The other day, I mentioned that a few people were protesting the cancellation of a panel session at a meeting of the American Anthropological Association and the Canadian Anthropology Society. The first clue that the session was intended to be something unpleasant is that the cancellation outraged Kathleen Stock, the anti-trans advocate who lost her professorship because she was such a big fan of conversion therapy, opposed the idea of gender self-identification, and was a trustee of the LGB Alliance, that group that openly repudiated the idea of trans rights. I’d be wary of support from such a person.
Then I learned further that the panel was a collection of gender critical feminists (the new term for TERFs) who were going to use the panel for their ideological propaganda from Elizabeth Weiss! I’m doubly wary now. Weiss was an anthropologist at San Jose State University who hated the idea of repatriating the bones in their collection, and stirred up a major row after being photographed making light of the remains.
She had claimed she was the target of cancel culture after being blasted for tweeting a photo of herself returning to campus following COVID lockdowns in the fall of 2021, holding a skull with her bare hands and writing: “So happy to be back with some old friends.”
She had already been the subject of criticism over her recently published book — “Repatriation and Erasing the Past” — that opposed laws returning skeletal remains to Native American tribes when 870 academics from Stanford to Oxford denounced it as “explicitly racist ideology.”
In the midst of the backlash, San Jose State University Provost Vincent Del Casino Jr., posted a letter to faculty saying the image of Weiss holding the skull “evoked shock and disgust” and asked, “in what context is it ever ethically appropriate for an academic to handle remains while smiling with ungloved hands while calling these remains ‘friends?’”
In an emailed response to the provost, Weiss wrote that her tweet was showing her admiration for the collection: “We should be celebrating the lives of these first occupants of Silicon Valley — not allowing their voices to be silenced by a vociferous campaign orchestrated by woke activists whose strategy is to try to shut down debate, and promote superstition over science.”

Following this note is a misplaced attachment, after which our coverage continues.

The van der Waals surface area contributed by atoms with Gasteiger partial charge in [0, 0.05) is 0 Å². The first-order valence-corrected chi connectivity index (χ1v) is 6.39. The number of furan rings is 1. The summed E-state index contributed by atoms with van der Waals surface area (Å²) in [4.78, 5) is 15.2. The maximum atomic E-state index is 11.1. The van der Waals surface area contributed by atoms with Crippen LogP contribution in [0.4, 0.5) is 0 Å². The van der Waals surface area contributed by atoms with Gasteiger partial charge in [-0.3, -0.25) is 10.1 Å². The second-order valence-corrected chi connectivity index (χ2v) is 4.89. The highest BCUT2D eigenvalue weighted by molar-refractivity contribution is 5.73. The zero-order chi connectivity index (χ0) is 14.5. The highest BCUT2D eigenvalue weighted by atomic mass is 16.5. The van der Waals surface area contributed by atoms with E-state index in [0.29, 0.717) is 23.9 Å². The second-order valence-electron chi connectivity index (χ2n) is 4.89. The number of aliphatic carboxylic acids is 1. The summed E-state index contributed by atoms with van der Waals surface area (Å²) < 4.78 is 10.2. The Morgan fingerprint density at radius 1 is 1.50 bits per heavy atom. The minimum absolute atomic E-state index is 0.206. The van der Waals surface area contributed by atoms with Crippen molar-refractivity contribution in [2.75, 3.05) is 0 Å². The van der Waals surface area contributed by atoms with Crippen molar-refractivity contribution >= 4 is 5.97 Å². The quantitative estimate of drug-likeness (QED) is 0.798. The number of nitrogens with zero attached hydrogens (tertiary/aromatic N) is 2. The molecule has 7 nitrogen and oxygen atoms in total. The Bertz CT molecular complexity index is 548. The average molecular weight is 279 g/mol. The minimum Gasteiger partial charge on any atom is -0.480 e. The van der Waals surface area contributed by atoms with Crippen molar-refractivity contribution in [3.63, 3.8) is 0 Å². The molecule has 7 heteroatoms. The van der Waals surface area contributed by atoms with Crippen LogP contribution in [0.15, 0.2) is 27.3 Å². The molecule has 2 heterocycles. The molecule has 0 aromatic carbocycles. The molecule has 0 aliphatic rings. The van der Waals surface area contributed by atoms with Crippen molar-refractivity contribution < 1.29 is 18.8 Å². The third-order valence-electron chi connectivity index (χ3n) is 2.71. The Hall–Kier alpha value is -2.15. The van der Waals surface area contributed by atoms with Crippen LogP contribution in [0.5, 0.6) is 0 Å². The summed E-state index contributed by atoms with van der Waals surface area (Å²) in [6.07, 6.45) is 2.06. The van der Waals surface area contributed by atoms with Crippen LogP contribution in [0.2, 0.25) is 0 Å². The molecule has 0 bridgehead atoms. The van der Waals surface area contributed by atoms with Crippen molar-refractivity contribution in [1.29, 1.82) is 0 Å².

If you’re “celebrating the lives,” why is it that the native peoples whose ancestors you’re treating so cavalierly are complaining? I would think that sensitivity and respect are important parts of your training and work. I guess Ms. Weiss was absent that decade in class. Furthermore, Weiss was the third wife of J. Philippe Rushton, the infamous racist and face of the Pioneer Fund. I can tell whose side she would be on — marrying a prominent racist is a loud commitment to a repugnant point of view.
Are you beginning to see a theme here? You don’t have to scratch a gender critical very deeply to find a fascist.
But wait, there’s more! The organizer of the conference panel was Kathleen Lowry, a proud gender critical feminist whose anti-trans views have been protested.
“The university has said it’s perfectly OK to fire people for doubting that men can get pregnant, for doubting lesbians can have penises,” she said. “The implications are very dangerous because this is a live issue in our contemporary Canadian democracy.”
She was not fired, by the way. She was removed from a university committee, nothing more, which is something many of us would consider a reward.
I think you can see why the panel was dissolved, though. The conference organizers could clearly see that they were going to be platforming a crew of notorious bigots who would be assembling a bomb on stage, that they would be facilitating an ugly exercise in one-sided anti-trans prejudice that would definitely do harm to other attendees at the event.